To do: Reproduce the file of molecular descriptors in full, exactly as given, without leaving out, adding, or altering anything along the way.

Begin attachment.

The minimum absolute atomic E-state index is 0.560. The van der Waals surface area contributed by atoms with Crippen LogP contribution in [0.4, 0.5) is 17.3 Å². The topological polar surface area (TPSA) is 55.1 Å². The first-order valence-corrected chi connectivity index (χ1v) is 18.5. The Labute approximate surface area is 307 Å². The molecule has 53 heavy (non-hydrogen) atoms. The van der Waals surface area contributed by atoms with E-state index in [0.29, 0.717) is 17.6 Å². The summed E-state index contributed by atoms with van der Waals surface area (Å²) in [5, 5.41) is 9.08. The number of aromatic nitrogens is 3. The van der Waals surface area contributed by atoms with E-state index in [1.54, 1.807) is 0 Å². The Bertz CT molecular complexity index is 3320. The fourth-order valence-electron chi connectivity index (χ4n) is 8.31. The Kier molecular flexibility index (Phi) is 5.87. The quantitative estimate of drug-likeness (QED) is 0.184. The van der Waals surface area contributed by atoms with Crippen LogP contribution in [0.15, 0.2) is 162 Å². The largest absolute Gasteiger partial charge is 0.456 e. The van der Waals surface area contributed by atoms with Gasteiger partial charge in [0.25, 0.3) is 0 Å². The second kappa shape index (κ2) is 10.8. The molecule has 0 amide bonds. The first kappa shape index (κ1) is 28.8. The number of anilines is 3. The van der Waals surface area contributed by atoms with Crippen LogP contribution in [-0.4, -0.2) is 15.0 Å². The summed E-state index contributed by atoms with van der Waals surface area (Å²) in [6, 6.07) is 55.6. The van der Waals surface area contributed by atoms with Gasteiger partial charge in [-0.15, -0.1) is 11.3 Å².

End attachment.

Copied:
The minimum absolute atomic E-state index is 0.560. The van der Waals surface area contributed by atoms with Crippen LogP contribution in [0.4, 0.5) is 17.3 Å². The topological polar surface area (TPSA) is 55.1 Å². The first-order valence-corrected chi connectivity index (χ1v) is 18.5. The Labute approximate surface area is 307 Å². The molecule has 53 heavy (non-hydrogen) atoms. The van der Waals surface area contributed by atoms with E-state index in [0.29, 0.717) is 17.6 Å². The summed E-state index contributed by atoms with van der Waals surface area (Å²) in [5, 5.41) is 9.08. The number of aromatic nitrogens is 3. The van der Waals surface area contributed by atoms with E-state index in [1.54, 1.807) is 0 Å². The Bertz CT molecular complexity index is 3320. The fourth-order valence-electron chi connectivity index (χ4n) is 8.31. The Kier molecular flexibility index (Phi) is 5.87. The quantitative estimate of drug-likeness (QED) is 0.184. The van der Waals surface area contributed by atoms with Crippen LogP contribution in [0.15, 0.2) is 162 Å². The largest absolute Gasteiger partial charge is 0.456 e. The van der Waals surface area contributed by atoms with Gasteiger partial charge in [0.25, 0.3) is 0 Å². The second kappa shape index (κ2) is 10.8. The molecule has 0 amide bonds. The first kappa shape index (κ1) is 28.8. The number of anilines is 3. The van der Waals surface area contributed by atoms with Crippen LogP contribution in [-0.4, -0.2) is 15.0 Å². The summed E-state index contributed by atoms with van der Waals surface area (Å²) in [6, 6.07) is 55.6. The van der Waals surface area contributed by atoms with Gasteiger partial charge in [-0.15, -0.1) is 11.3 Å².